Everyone it seems has an opinion on Tiger Woods’ situation; how it should have been handled and how his PR team let him down by not insisting that he make a public statement within the first 24 hours after the accident (the standard time frame for crisis response according to most PR professionals).
While Tiger’s response (or rather lack thereof) was hotly debated in the media, it was also a major topic of conversations in Journalism / Public Relations classrooms around the country. In an effort to teach students how NOT to handle crisis communications, professors consistently reinforced the basic principle that Tiger needed to talk to the public if he had any hope of diffusing the situation.
While I think that Tiger’s silence has forced some of his sponsors to react negatively, I feel that some of the recent blogs that go from saying that Tiger’s only hope of regaining his reputation is by kissing up to the female audience who was supposedly those most angered by his actions to his having committed “brand suicide” are somewhat extreme.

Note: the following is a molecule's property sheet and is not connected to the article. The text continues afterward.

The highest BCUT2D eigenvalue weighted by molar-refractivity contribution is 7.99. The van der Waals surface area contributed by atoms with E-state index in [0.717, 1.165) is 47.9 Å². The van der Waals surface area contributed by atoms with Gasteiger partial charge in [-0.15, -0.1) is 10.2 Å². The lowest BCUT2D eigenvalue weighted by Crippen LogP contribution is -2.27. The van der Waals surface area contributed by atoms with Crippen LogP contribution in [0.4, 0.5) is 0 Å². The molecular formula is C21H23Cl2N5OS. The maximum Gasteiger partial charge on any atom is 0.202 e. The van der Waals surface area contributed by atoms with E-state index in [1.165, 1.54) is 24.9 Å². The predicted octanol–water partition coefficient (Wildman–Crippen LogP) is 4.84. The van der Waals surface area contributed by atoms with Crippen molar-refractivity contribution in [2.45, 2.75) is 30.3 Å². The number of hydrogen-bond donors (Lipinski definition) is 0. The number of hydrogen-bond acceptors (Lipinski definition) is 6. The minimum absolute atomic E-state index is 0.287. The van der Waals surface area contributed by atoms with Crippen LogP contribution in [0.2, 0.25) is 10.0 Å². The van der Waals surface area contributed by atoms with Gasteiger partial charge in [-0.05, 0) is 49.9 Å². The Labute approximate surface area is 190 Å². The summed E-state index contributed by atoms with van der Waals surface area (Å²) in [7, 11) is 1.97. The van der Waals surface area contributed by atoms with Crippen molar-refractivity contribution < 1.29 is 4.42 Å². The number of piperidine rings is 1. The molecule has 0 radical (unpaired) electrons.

While Tiger has most certainly fallen from his pedestal as the perfect man, he will be forgiven, as most wayward men are. It may take some time, but once he returns to golf, his fans will rally and many of his sponsors will return (or new ones will replace them). Bottom line, Tiger will be fine even though he eschewed the wisdom of conventional PR and chose to remain silent in an effort to retain a shred of his privacy.